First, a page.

In celebration of the paperback release of Justice this month, I invited some of those who read Justice to share their thoughts here. Rather than book reports, these posts take some of the themes of Justice and explore them as they apply to life outside the book. I hope you’ll find these posts encouraging, whether you’ve read Justice or not.
by Stacey Weeks
What causes you to question God? Is it seeing a child in distress? Receiving a life-altering diagnosis? Can circumstances force you to question the Father?
In Emily Conrad’s debut novel, Justice, Brooklyn and Jake are thrust into a situation that causes them to question everything, including the sovereignty of the Father and the certainty of His love. Their story illustrates how quickly the winds of life can turn our future in a new direction.
It wasn’t that long ago my perfectly settled life was thrown off course. We were settled in a great community. We loved our home and friends, and life was comfortable. Within six short weeks, everything changed.
My husband resigned from a secure job, we uprooted our family, moved to a different country, and left behind everything that felt safe. But security rooted in anything but Christ is an illusion.
In one way or another, change will come, and it might feel like you are drowning in fear and grief. When the illness flares, the water feels overwhelming. When the virus is winning, the fire burns. Or, as Justice so wonderfully illustrates, circumstances might cause you to question God’s sovereignty. In those intense moments, we must resist the temptation to yank back the reigns of control and try to fix things ourselves.
Conrad doesn’t shy away from trials in Justice.
God never said there wouldn’t be trials for the believer. In fact, Scripture teaches the opposite. Life would hold many difficulties, but we are to take heart because Christ has overcome this world (John 16:33). The waters will be deep. The river will swell, and we will walk through trials, BUT, according to Isaiah 43, the children of the Lord will not be burned or consumed.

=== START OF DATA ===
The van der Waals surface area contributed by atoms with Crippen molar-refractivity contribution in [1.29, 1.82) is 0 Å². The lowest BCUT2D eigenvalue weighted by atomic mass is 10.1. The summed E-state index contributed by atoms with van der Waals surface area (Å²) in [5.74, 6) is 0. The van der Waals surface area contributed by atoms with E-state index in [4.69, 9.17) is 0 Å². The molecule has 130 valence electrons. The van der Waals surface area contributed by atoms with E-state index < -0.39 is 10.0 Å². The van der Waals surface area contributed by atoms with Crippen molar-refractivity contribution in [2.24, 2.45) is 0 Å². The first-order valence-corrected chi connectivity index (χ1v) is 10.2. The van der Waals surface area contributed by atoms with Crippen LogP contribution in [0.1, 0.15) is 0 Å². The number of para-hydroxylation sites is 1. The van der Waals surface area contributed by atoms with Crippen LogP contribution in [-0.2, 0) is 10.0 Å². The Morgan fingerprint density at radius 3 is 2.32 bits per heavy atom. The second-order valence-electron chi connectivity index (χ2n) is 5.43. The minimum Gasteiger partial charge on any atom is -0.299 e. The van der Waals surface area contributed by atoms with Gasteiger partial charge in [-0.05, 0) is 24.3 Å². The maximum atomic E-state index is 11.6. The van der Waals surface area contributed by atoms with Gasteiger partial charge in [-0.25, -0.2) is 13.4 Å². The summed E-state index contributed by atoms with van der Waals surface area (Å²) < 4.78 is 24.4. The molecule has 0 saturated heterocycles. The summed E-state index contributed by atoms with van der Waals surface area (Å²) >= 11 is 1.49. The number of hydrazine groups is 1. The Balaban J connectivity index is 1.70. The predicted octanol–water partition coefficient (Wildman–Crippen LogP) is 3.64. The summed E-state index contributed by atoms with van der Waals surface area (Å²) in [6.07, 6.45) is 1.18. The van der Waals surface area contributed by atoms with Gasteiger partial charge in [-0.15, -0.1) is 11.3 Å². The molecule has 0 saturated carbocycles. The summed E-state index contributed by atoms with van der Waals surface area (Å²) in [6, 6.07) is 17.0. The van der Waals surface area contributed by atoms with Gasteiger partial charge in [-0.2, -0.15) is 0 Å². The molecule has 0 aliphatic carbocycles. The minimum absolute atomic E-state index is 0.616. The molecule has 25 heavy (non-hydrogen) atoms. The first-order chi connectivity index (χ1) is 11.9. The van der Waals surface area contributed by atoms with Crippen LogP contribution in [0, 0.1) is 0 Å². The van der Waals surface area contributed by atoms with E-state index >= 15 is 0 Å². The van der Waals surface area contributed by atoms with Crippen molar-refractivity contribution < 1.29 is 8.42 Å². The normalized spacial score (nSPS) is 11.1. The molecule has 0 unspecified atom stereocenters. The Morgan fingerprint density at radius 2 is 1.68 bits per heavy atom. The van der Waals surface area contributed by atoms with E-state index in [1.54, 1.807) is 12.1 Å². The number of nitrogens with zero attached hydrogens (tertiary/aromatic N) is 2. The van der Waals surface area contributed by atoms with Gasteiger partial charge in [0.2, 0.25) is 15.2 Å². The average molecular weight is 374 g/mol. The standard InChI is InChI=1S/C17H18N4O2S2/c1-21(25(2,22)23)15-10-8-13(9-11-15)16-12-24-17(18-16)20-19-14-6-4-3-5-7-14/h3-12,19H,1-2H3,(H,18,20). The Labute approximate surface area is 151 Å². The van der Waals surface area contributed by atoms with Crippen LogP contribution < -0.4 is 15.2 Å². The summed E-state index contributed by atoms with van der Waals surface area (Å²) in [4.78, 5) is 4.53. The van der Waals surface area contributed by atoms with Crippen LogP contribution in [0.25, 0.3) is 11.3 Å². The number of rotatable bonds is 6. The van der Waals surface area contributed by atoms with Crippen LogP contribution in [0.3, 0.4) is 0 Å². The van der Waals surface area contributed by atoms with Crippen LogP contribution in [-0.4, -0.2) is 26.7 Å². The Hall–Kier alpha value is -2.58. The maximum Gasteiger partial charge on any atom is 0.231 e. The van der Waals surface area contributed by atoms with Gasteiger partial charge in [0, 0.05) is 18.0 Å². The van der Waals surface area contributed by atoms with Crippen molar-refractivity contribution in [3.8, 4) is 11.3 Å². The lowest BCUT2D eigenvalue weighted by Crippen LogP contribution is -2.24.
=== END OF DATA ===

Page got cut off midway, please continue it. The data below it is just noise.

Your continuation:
Your current trial might feel like more than you can handle, but your hope is not in your strength.
Your current trial will never be more than God can handle. That is a promise. His steadfast love will sustain you as you walk in obedience to Him.
Happily Ever After
I’ve never doubted God’s ability to answer my prayers, but I have sometimes feared His answer would be no. Following that fear was the terrifying question: Would I continue to love God if He said no?
What if God’s way is painful and frightening? What if the slave remains captive? What if the sick die? Is God still good? These are some of the questions simmering under the surface of Justice.
These types of questions rarely lead to satisfying answers as often as they point to deeper, more uncomfortable questions. Will I only believe if God explains His actions or gives me what I want? Do I trust that God remains when everything else collapses? Is God enough?
Although Justice is not a book about theology, I believe responsible Christian writers are careful to weave solid theology between the lines of dialogue and description. Conrad does so beautifully. She communicates precious spiritual truths without being preachy or dropping lengthy sermon-like paragraphs. Doctrine flows naturally from the developing story, making Justice a wonderful and faith-building read.
I closed the book satisfied and refreshed by the reminder that the steadfast love of the Lord never ceases. His love does not stop when tragedy strikes. His mercies don’t end when the diagnosis is grim. They are new every morning. Great is His faithfulness. (Lam 3:22-23)
Stacey Weeks is the multi-award-winning author of Glorious Surrender (2016), inspirational romances The Builder’s Reluctant Bride (2016), Mistletoe Melody (Dec 2018), and inspirational romantic suspense novels In Too Deep (2017), and Fatal Homecoming (Feb 2019). Stacey lives in Ontario where she speaks at women’s conferences and writes about the things of the Lord.